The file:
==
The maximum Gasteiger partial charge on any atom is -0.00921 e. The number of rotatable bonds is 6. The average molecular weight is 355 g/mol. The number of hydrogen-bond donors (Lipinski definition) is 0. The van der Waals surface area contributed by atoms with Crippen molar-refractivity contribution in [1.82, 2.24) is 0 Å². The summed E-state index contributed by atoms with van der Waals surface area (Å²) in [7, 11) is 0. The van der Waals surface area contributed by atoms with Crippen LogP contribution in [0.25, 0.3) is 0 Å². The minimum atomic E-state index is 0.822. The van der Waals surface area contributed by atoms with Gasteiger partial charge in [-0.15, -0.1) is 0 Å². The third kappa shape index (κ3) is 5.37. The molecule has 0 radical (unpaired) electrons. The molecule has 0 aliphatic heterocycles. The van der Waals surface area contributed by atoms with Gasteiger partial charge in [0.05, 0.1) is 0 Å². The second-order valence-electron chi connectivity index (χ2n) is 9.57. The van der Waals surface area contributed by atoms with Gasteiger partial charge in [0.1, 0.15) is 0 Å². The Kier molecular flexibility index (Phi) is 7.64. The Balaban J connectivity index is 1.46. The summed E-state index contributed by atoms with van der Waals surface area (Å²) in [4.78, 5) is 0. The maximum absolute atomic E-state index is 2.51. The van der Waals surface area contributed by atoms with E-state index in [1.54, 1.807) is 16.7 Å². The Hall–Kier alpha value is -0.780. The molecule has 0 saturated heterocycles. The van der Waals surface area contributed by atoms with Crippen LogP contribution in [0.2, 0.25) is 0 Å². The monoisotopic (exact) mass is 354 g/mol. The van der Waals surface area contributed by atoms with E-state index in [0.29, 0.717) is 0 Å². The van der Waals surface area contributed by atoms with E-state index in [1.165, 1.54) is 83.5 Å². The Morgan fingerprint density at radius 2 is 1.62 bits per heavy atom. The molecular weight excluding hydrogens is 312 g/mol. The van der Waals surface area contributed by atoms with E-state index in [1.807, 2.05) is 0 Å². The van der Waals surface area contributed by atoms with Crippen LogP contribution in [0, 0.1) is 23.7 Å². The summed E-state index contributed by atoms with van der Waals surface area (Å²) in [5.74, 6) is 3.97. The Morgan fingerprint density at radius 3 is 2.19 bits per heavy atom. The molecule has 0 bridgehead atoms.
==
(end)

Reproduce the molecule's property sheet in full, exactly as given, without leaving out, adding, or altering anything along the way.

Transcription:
The maximum Gasteiger partial charge on any atom is -0.00921 e. The number of rotatable bonds is 6. The average molecular weight is 355 g/mol. The number of hydrogen-bond donors (Lipinski definition) is 0. The van der Waals surface area contributed by atoms with Crippen molar-refractivity contribution in [1.82, 2.24) is 0 Å². The summed E-state index contributed by atoms with van der Waals surface area (Å²) in [7, 11) is 0. The van der Waals surface area contributed by atoms with Crippen LogP contribution in [0.25, 0.3) is 0 Å². The minimum atomic E-state index is 0.822. The van der Waals surface area contributed by atoms with Gasteiger partial charge in [-0.15, -0.1) is 0 Å². The third kappa shape index (κ3) is 5.37. The molecule has 0 radical (unpaired) electrons. The molecule has 0 aliphatic heterocycles. The van der Waals surface area contributed by atoms with Gasteiger partial charge in [0.05, 0.1) is 0 Å². The second-order valence-electron chi connectivity index (χ2n) is 9.57. The van der Waals surface area contributed by atoms with Gasteiger partial charge in [0.1, 0.15) is 0 Å². The Kier molecular flexibility index (Phi) is 7.64. The Balaban J connectivity index is 1.46. The summed E-state index contributed by atoms with van der Waals surface area (Å²) in [4.78, 5) is 0. The maximum absolute atomic E-state index is 2.51. The van der Waals surface area contributed by atoms with E-state index in [1.54, 1.807) is 16.7 Å². The Hall–Kier alpha value is -0.780. The molecule has 0 saturated heterocycles. The van der Waals surface area contributed by atoms with Crippen LogP contribution in [0.2, 0.25) is 0 Å². The monoisotopic (exact) mass is 354 g/mol. The van der Waals surface area contributed by atoms with E-state index in [0.29, 0.717) is 0 Å². The van der Waals surface area contributed by atoms with E-state index in [1.165, 1.54) is 83.5 Å². The Morgan fingerprint density at radius 2 is 1.62 bits per heavy atom. The molecular weight excluding hydrogens is 312 g/mol. The van der Waals surface area contributed by atoms with E-state index in [1.807, 2.05) is 0 Å². The van der Waals surface area contributed by atoms with Crippen LogP contribution in [0, 0.1) is 23.7 Å². The summed E-state index contributed by atoms with van der Waals surface area (Å²) in [5.74, 6) is 3.97. The Morgan fingerprint density at radius 3 is 2.19 bits per heavy atom. The molecule has 0 bridgehead atoms.